This talk will offer an incisive narrative history of the Islamic State, from the 2005 master plan to reestablish the Caliphate to its quest for Final Victory in 2020. Drawing on large troves of recently declassified documents captured from the Islamic State and its predecessors, counterterrorism expert Brian Fishman tells the story of this organization's complex and largely hidden past--and what the master plan suggests about its future. Fishman argues that only by understanding the Islamic State's full history--and the strategy that drove it--can we understand the contradictions that may ultimately tear it apart.

Wildavsky Conference Room, ISSI, 2538 Channing Way

Co-sponsored by Institute of European Studies

Monday, February 6 | 4:30-6:00 pm

Center for Research on Social Change Colloquia Series:

Third World Studies: Theorizing Liberation

Gary Okihiro, Professor, International and Public Affairs, Columbia University

A conversation with author about his book, Third World Studies: Theorizing Liberation.  In 1968 the Third World Liberation Front at San Francisco State College demanded the creation of a Third World studies program to counter the existing curricula that ignored issues of power—notably, imperialism and oppression. The administration responded by institutionalizing an ethnic studies program; Third World studies was over before it began. Detailing the field's genesis and premature death, Gary Y. Okihiro presents an intellectual history of ethnic studies and Third World studies and shows where they converged and departed by identifying some of their core ideas, concepts, methods, and theories. In so doing, he establishes the contours of a unified field of study—Third World studies—that pursues a decolonial politics by examining the human condition broadly, especially in regard to oppression, and critically analyzing the locations and articulations of power as manifested in the social formation. Okihiro's framing of Third World studies moves away from ethnic studies' liberalism and its U.S.-centrism to emphasize the need for complex thinking and political action in the drive for self-determination.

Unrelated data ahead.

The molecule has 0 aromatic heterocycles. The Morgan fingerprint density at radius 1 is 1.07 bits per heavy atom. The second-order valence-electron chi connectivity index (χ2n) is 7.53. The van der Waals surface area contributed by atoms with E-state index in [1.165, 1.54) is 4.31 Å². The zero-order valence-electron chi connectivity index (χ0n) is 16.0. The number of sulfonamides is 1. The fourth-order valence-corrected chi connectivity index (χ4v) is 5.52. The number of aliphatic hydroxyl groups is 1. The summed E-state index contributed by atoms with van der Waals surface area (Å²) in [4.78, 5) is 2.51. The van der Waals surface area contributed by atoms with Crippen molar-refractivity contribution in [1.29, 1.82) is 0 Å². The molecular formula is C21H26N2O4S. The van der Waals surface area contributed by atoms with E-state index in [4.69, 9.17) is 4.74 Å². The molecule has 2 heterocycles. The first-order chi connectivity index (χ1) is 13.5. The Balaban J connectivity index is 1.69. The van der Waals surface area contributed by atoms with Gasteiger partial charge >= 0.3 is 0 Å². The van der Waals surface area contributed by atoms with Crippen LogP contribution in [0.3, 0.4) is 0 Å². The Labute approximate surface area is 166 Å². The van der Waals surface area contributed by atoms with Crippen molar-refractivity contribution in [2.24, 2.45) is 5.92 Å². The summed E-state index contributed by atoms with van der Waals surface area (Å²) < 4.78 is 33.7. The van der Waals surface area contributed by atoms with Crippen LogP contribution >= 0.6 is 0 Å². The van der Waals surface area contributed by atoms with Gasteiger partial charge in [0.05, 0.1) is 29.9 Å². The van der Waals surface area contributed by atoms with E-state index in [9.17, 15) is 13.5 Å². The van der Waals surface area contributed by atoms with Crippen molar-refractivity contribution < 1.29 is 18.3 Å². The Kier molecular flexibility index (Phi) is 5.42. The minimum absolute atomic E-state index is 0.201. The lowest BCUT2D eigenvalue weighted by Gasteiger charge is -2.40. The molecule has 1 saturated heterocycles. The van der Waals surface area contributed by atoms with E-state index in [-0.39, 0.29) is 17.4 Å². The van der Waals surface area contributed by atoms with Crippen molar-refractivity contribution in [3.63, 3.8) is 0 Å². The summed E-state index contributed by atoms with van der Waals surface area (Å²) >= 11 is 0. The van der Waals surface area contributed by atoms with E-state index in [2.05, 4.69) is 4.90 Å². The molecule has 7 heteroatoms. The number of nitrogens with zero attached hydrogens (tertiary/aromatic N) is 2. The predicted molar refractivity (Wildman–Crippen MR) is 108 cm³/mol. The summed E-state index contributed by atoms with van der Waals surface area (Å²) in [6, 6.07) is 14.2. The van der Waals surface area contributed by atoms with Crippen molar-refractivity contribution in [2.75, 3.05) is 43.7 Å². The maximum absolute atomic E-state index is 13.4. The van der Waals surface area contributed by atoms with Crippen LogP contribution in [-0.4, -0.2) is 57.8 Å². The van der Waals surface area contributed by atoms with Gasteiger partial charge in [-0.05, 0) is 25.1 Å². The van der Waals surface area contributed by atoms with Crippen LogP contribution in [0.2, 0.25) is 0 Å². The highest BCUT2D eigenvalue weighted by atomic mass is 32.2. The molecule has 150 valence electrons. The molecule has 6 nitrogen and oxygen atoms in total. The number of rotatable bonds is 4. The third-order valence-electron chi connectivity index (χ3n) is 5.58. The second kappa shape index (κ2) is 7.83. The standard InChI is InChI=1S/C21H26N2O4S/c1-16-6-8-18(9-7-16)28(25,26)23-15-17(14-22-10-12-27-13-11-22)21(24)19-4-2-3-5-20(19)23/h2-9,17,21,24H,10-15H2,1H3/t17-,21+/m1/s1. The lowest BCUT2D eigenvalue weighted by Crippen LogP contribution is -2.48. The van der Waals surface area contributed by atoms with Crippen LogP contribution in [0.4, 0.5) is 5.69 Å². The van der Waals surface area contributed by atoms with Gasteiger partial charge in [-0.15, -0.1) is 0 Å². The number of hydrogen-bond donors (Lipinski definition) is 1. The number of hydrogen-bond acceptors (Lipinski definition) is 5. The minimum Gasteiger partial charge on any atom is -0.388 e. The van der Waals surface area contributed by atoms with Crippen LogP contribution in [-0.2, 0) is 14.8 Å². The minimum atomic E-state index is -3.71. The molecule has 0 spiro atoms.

Wildavsky Conference Room, ISSI, 2538 Channing Way

Co-sponsored by Center for Race & Gender, Departments of African American Studies and Ethnic Studies, UC Berkeley

Thursday - Friday, February 9-10 

Berkeley Center for Social Medicine presents:

Circulating Health: Mediatization and the (Im)Mobilization of Medical Subjects and Objects

This interdisciplinary, international conference features scholars from Belgium, Canada, Germany, Singapore, the UK, and the USA. The conference explores intersections between health and media, including how health news shapes conceptions of the body, life, death, race, health, disease, and health care and ideas about what constitutes knowledge about health, who has it, who needs it, and what sorts of rights and obligations it engenders. 

Please register in advance.   To read more information regrding this conference, click here

Location: Geballe Room, 220 Stephens Hall, UC Berkeley

Sponsored by: Berkeley Center for Social Medicine and Institute of International Studies

Co-sponsored by: Department of Anthropology, Graduate School of Journalism, Townsend Center for the Humanities, and School of Public Health, Berkeley Media Studies Group of the Public Health Institute, and the Folklore Graduate Program

Tuesday, February 14 I 3:30-5:00pm

Center for Ethnographic Research Colloquia Series:

Ambivalent Kinship and the Production of Wellbeing: the Social Dynamics of Health Among Women in Indian Slums

Claire Snell-Rood,  Assistant Professor, Health and Social Behavior, School of Public Health, UC Berkeley